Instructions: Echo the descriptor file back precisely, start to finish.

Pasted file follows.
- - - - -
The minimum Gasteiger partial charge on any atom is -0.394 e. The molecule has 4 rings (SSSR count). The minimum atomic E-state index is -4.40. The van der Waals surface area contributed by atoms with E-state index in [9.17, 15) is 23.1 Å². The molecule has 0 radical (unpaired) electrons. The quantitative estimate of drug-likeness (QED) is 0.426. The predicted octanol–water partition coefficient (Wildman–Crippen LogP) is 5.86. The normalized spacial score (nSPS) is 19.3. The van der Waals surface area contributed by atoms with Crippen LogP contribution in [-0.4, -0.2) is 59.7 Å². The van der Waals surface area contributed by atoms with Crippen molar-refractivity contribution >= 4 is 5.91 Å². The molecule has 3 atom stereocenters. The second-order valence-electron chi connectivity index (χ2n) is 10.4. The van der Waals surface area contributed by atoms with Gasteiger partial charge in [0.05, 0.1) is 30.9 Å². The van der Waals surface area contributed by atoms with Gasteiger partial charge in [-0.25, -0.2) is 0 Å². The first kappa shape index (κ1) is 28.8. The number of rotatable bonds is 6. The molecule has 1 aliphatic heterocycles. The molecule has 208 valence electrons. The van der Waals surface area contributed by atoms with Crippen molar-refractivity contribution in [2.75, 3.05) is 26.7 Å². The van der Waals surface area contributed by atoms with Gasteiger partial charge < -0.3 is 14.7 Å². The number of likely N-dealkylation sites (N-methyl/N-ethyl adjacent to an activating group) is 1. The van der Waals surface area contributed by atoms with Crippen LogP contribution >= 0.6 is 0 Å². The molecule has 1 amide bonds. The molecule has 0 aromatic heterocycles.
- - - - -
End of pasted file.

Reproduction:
The minimum Gasteiger partial charge on any atom is -0.394 e. The molecule has 4 rings (SSSR count). The minimum atomic E-state index is -4.40. The van der Waals surface area contributed by atoms with E-state index in [9.17, 15) is 23.1 Å². The molecule has 0 radical (unpaired) electrons. The quantitative estimate of drug-likeness (QED) is 0.426. The predicted octanol–water partition coefficient (Wildman–Crippen LogP) is 5.86. The normalized spacial score (nSPS) is 19.3. The van der Waals surface area contributed by atoms with Crippen LogP contribution in [-0.4, -0.2) is 59.7 Å². The van der Waals surface area contributed by atoms with Crippen molar-refractivity contribution >= 4 is 5.91 Å². The molecule has 3 atom stereocenters. The second-order valence-electron chi connectivity index (χ2n) is 10.4. The van der Waals surface area contributed by atoms with Gasteiger partial charge in [0.05, 0.1) is 30.9 Å². The van der Waals surface area contributed by atoms with Gasteiger partial charge in [-0.25, -0.2) is 0 Å². The first kappa shape index (κ1) is 28.8. The number of rotatable bonds is 6. The molecule has 1 aliphatic heterocycles. The molecule has 208 valence electrons. The van der Waals surface area contributed by atoms with Crippen molar-refractivity contribution in [2.75, 3.05) is 26.7 Å². The van der Waals surface area contributed by atoms with Gasteiger partial charge < -0.3 is 14.7 Å². The number of likely N-dealkylation sites (N-methyl/N-ethyl adjacent to an activating group) is 1. The van der Waals surface area contributed by atoms with Crippen LogP contribution >= 0.6 is 0 Å². The molecule has 1 amide bonds. The molecule has 0 aromatic heterocycles.